JAMES, Constantin. Voyage Scientifique à Naples avec M. Magendie en 1843
Paris, Dousillion, 1844.
FIRST EDITION. 8vo. (4), 103 pp. With half-title and title page. T-p with autographed dedication by the author. Bound in morocco-backed boards of black-coated paper. Some light foxing and yellowing throughout but a very good presentation copy.
This is the scarce report of a visit to the gulf of Naples by French scientists Constantin James and François Magendie. The latter is known for his many contributions to physiology, especially regarding the properties of the nervous system. Together with his pupil Claude Bernard, Magendie is considered a pioneer of experimental medicine, as he always reported his discoveries to precise experiments. However, he was later criticised for his cruel methods and particularly for his extensive use of vivisection.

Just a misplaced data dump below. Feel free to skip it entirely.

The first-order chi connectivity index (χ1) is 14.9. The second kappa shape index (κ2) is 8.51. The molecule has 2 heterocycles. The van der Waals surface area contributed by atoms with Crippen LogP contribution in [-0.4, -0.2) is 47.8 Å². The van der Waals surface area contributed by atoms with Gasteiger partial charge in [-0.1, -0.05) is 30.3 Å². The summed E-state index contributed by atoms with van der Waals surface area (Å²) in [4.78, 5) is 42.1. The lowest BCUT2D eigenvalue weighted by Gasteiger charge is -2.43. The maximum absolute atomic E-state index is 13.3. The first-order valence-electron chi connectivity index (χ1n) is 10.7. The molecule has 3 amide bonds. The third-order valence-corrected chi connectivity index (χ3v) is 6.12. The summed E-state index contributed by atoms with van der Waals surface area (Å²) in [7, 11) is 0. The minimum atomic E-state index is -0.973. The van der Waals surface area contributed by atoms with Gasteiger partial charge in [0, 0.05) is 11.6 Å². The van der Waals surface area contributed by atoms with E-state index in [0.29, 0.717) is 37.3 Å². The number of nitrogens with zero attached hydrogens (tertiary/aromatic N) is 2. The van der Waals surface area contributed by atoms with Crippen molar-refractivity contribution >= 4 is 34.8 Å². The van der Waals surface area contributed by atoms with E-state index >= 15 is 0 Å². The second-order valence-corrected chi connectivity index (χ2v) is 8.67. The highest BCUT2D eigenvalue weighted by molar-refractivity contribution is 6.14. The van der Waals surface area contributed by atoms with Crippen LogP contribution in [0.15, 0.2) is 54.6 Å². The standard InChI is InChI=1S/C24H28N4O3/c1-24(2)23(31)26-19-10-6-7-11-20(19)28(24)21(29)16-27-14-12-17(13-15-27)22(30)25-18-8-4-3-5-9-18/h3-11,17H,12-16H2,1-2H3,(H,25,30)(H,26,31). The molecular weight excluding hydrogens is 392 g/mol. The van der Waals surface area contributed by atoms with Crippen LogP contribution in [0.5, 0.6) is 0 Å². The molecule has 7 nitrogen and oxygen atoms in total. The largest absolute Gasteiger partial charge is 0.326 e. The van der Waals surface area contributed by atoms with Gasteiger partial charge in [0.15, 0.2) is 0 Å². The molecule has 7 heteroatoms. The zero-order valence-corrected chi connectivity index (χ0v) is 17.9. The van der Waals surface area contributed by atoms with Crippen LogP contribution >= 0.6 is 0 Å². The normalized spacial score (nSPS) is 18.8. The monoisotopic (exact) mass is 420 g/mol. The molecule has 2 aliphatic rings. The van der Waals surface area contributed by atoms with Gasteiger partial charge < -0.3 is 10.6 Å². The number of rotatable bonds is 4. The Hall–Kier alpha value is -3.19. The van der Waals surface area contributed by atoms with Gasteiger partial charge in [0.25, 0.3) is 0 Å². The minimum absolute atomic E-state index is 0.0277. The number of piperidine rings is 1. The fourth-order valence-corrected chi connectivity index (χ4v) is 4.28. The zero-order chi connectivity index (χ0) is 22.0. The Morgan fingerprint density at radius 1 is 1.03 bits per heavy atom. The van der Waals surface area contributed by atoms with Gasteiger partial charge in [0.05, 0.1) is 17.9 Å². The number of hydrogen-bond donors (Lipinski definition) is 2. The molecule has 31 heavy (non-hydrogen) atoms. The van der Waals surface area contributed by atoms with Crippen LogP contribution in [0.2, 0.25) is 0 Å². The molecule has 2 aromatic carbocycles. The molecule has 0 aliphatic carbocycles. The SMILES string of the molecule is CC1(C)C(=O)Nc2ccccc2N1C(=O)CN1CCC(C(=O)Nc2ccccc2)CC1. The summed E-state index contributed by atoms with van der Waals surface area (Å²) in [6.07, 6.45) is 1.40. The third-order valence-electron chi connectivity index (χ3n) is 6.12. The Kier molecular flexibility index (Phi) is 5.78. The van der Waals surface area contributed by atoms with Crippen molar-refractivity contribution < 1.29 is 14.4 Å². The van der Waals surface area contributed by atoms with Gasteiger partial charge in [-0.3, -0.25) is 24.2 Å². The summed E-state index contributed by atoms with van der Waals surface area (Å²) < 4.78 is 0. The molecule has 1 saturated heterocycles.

At the time Constantin James went with Magendie to Naples, he was a young apprentice in physiology. Previously, he had been in charge of collecting his master’s lessons at the Collège de France in order to make them available for publication. It is probably around these years that this book was written. James later became an important chemist and mineralogist. In this short essay, he describes some of the chemical oddities in the Bay of Naples and the experiments that he and Magendie carried onto some of these. Although he was a partisan of experimental science, he famously opposed Darwinism in a polemical essay that confuted Darwin’s anti-traditional approach to natural sciences.
There are only nine copies of this book recorded in public libraries worldwide.
Bibliography: OCLC 1041049842;